Now, let’s go back to those one-on-one calls. Without some cultural centerpieces that you can anchor back to, you may struggle to find conversation topics. It may devolve into small talk about the weather and current events instead of an emotionally resonant conversation that brings you closer to the other person.
You need to find your virtual ping-pong table. More realistically, you need to find several because just like a real ping-pong table, there’s no one centerpiece that’s right for everyone. Here are a few shared, virtual activities you can do with other team members to bring people closer together:
Pro tip: Don’t do “virtual lunches.” We tried that, and it just turned into us watching each other chew food on Zoom. It’s awkward.
So, we were having regular one-on-one conversations with our coworkers about nonwork things, and we were using shared cultural centerpieces to bring us closer together. We’d almost completely bridged the gap between bonding in-person and bonding online, but there was still something missing.
In an office, when you walk past your work friends, you give them a head nod. When someone gets a win, you give them a high five. Those little interactions matter, and they’re really hard to replicate in a remote environment.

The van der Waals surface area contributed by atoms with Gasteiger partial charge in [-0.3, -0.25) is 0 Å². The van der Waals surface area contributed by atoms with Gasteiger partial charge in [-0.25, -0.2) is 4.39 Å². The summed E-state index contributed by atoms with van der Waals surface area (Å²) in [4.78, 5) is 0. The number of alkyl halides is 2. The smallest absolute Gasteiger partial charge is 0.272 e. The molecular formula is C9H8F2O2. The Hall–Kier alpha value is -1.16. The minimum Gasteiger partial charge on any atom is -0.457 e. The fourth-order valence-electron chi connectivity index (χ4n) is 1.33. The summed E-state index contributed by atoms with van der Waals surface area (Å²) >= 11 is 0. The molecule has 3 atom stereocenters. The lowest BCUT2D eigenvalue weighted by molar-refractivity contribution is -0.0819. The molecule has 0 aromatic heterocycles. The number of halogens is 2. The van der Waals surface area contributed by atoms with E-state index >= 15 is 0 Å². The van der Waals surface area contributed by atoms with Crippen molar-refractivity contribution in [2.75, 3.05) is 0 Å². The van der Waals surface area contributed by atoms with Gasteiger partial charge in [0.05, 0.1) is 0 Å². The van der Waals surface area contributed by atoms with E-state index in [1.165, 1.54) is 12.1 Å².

Slack is actually an amazing tool to solve this problem. I’ve read so many think pieces about the importance of gratitude in the workplace, and I agree with them. I created a #Gratitude Slack channel over a year ago, and since then, my colleagues and I have filled it with little things we’re thankful for, ranging from the hard work of others to things about our spouses and families.
Working from home takes adjustment, but if you add some structure to your work life to make up for the physical structure and proximity you’re losing, you can build personal connections, even in a remote environment. And who knows? Maybe you’ll never want to go back to the way things were.